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France is making ecocide illegal, but what does that mean?

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France is  making ecocide illegal, but what does that mean?
Environmental crime is an increasingly serious problem that France is now making illegal.   -   Copyright  Getty via Canva
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Damaging the environment is set to become illegal in France, punishable by fines of up to €4.5 million and up to 10 years in prison.

A citizens' assembly included criminalising 'ecocide' in its recommendations for the government earlier this year. A group of 150 randomly selected French citizens voted on proposals for combatting the climate crisis and among the proposals was a suggestion to make ‘ecocide’ (extensive damage to ecosystems) an offence punishable by law.

Now the government has said that it will be taking this recommendation on board. Ecology Minister Barbara Pompili and Justice Minister Éric Dupond-Moretti announced the news on the 22nd of November.

The new law will punish those who commit the "general offence of pollution". What punishment is handed out will depend on whether the perpetrator intended to damage the environment or if it was a result of recklessness.

The government is also considering a second offence of "endangering the environment". It could see less severe punishments handed out even if an environmental offence has not yet been committed. Dupond-Moretti added that France will be creating new environmental courts to help handle new cases.

So how did this new law come about?

How the Convention Citoyenne pour le Climat was created

The two ministers are to meet with the Convention Citoyenne pour le Climat (CCC) today to talk about the proposed law. President Emmanuel Macron convened the CCC in 2019 following the gilet jaunes movement.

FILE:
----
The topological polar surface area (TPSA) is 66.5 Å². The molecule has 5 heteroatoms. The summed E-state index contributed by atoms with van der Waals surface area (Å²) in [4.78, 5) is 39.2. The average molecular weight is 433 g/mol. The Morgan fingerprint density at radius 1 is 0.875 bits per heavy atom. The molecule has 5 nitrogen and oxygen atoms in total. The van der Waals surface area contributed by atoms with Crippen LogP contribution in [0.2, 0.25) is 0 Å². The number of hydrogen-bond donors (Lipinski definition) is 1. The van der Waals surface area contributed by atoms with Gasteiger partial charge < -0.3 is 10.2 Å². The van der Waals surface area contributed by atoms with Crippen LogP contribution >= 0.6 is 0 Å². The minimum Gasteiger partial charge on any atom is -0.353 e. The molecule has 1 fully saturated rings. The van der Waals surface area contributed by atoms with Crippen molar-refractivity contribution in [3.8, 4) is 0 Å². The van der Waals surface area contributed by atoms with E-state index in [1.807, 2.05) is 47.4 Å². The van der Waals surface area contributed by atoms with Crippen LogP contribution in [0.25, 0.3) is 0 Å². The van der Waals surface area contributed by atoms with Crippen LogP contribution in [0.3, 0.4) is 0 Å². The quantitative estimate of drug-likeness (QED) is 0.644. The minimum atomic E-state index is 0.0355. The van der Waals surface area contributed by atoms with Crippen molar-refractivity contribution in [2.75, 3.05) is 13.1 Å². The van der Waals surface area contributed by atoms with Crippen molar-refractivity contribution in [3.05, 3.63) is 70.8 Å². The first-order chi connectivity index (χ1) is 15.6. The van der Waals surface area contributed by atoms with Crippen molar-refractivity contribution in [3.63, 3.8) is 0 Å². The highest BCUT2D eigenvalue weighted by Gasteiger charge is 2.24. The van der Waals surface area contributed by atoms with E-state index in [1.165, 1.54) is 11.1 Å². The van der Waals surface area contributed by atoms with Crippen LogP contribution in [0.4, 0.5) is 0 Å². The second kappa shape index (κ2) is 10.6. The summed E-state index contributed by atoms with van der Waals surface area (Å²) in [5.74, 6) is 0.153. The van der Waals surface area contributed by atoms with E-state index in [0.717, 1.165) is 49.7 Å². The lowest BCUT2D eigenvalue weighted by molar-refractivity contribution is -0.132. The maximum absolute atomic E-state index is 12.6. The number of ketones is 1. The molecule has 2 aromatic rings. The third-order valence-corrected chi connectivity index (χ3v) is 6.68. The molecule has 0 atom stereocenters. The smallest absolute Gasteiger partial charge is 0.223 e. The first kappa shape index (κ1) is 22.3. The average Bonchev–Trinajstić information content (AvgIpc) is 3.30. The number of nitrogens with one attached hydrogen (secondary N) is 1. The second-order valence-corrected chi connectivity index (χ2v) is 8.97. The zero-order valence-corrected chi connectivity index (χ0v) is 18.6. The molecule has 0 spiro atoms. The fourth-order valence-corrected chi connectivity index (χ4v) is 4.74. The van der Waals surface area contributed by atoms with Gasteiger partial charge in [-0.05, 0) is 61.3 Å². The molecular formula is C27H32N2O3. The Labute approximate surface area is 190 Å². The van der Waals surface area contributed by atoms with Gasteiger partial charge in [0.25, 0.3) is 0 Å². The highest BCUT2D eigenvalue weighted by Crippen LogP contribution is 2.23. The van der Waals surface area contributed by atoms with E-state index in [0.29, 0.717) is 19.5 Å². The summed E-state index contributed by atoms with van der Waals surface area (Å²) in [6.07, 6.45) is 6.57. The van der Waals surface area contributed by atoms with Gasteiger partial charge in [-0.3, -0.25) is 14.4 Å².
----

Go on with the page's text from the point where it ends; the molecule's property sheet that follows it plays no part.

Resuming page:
“We do not include our fellow citizens sufficiently in the transparent, debated construction of the solutions we put forward. So that is the idea behind the Citizens’ Assembly process,” Macron said at a meeting of the CCC in January.

The 150 members were selected using randomly generated phone numbers and are made up of a diverse group aged between 16 and 80. Macron set them the task of defining climate actions that would lead to a reduction of “at least 40 per cent of emissions by 2030” with the “spirit of social justice”.

At the forefront of the CCC's suggestions was a call for ‘ecocide’, or the extensive damage of ecosystems, to become a crime in France.

Making ‘ecocide’ a crime would allow “planetary limits” for global warming, such as the 1.5 maximum proposed by the IPCC, to be enforced by a “higher authority” responsible for protecting the environment, it said.

This would mean that any human activity that caused extensive damage to ecosystems or put animal species in danger would become a criminal offence. Chief executives of companies or government ministers who commissioned the destruction of the environment, for example, would then be criminally liable.

But instead of being made a "crime" ecocide will instead be an "offence". Crimes are the most severe illegal activities in France and offences considered less serious. Some environmentalists have questioned this decision, saying that it does not go far enough in recognising the severity of ecocide.

"Words have meaning, everyone knows that an offence is not a crime," writes Marie Toussaint, and MEP and ecologist in La Journal du Dimanche.

"The proposal formulated would, unfortunately, continue to consider the most serious damage to ecosystems as minor offences."

She adds that the way the law has been created could allow big businesses to find loopholes that mean serious environmental damage would escape punishment.

Others have also criticised the law for being a "less ambitious" version of the CCC's proposal.

What else did the CCC recommend?

Among the other proposals from the CCC were recommendations for an end to adverts for products with a high carbon footprint - like large SUV vehicles, heavy taxes on highly processed foods and a ban on the most dangerous pesticides by 2035.

It also suggested measures to limit car usage with more sustainable transport options and a ban on the sale of new cars with high emissions from 2025. There are nearly 150 final proposals that were put forward by the CCC.

The introduction of a four day work week with working hours limited to 28 per week was the only proposal not adopted into the final list of suggestions. One member of the group said they were worried that it would make them “look like clowns”.

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